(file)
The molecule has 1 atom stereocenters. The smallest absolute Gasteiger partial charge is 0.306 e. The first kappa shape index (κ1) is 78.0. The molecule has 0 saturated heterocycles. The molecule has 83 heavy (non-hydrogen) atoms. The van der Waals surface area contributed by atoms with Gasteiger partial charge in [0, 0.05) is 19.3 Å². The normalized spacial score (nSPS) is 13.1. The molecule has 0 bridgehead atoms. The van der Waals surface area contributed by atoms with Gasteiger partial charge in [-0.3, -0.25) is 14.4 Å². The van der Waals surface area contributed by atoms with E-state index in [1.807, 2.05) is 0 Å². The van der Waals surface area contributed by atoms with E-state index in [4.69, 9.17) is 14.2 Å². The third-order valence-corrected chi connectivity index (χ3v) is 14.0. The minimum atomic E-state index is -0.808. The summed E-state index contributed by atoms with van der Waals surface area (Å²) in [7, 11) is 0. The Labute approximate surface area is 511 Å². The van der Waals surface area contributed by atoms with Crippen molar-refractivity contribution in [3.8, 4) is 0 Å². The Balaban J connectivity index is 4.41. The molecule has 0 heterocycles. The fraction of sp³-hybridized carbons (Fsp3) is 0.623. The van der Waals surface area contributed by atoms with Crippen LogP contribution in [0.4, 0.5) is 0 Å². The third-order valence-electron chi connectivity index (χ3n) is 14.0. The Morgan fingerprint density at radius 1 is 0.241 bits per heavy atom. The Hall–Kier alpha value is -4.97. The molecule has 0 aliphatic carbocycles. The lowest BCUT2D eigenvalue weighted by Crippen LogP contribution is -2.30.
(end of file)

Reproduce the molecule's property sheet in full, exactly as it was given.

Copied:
The molecule has 1 atom stereocenters. The smallest absolute Gasteiger partial charge is 0.306 e. The first kappa shape index (κ1) is 78.0. The molecule has 0 saturated heterocycles. The molecule has 83 heavy (non-hydrogen) atoms. The van der Waals surface area contributed by atoms with Gasteiger partial charge in [0, 0.05) is 19.3 Å². The normalized spacial score (nSPS) is 13.1. The molecule has 0 bridgehead atoms. The van der Waals surface area contributed by atoms with Gasteiger partial charge in [-0.3, -0.25) is 14.4 Å². The van der Waals surface area contributed by atoms with E-state index in [1.807, 2.05) is 0 Å². The van der Waals surface area contributed by atoms with E-state index in [4.69, 9.17) is 14.2 Å². The third-order valence-corrected chi connectivity index (χ3v) is 14.0. The minimum atomic E-state index is -0.808. The summed E-state index contributed by atoms with van der Waals surface area (Å²) in [7, 11) is 0. The Labute approximate surface area is 511 Å². The van der Waals surface area contributed by atoms with Crippen molar-refractivity contribution in [3.8, 4) is 0 Å². The Balaban J connectivity index is 4.41. The molecule has 0 heterocycles. The fraction of sp³-hybridized carbons (Fsp3) is 0.623. The van der Waals surface area contributed by atoms with Crippen LogP contribution in [0.4, 0.5) is 0 Å². The third-order valence-electron chi connectivity index (χ3n) is 14.0. The Morgan fingerprint density at radius 1 is 0.241 bits per heavy atom. The Hall–Kier alpha value is -4.97. The molecule has 0 aliphatic carbocycles. The lowest BCUT2D eigenvalue weighted by Crippen LogP contribution is -2.30.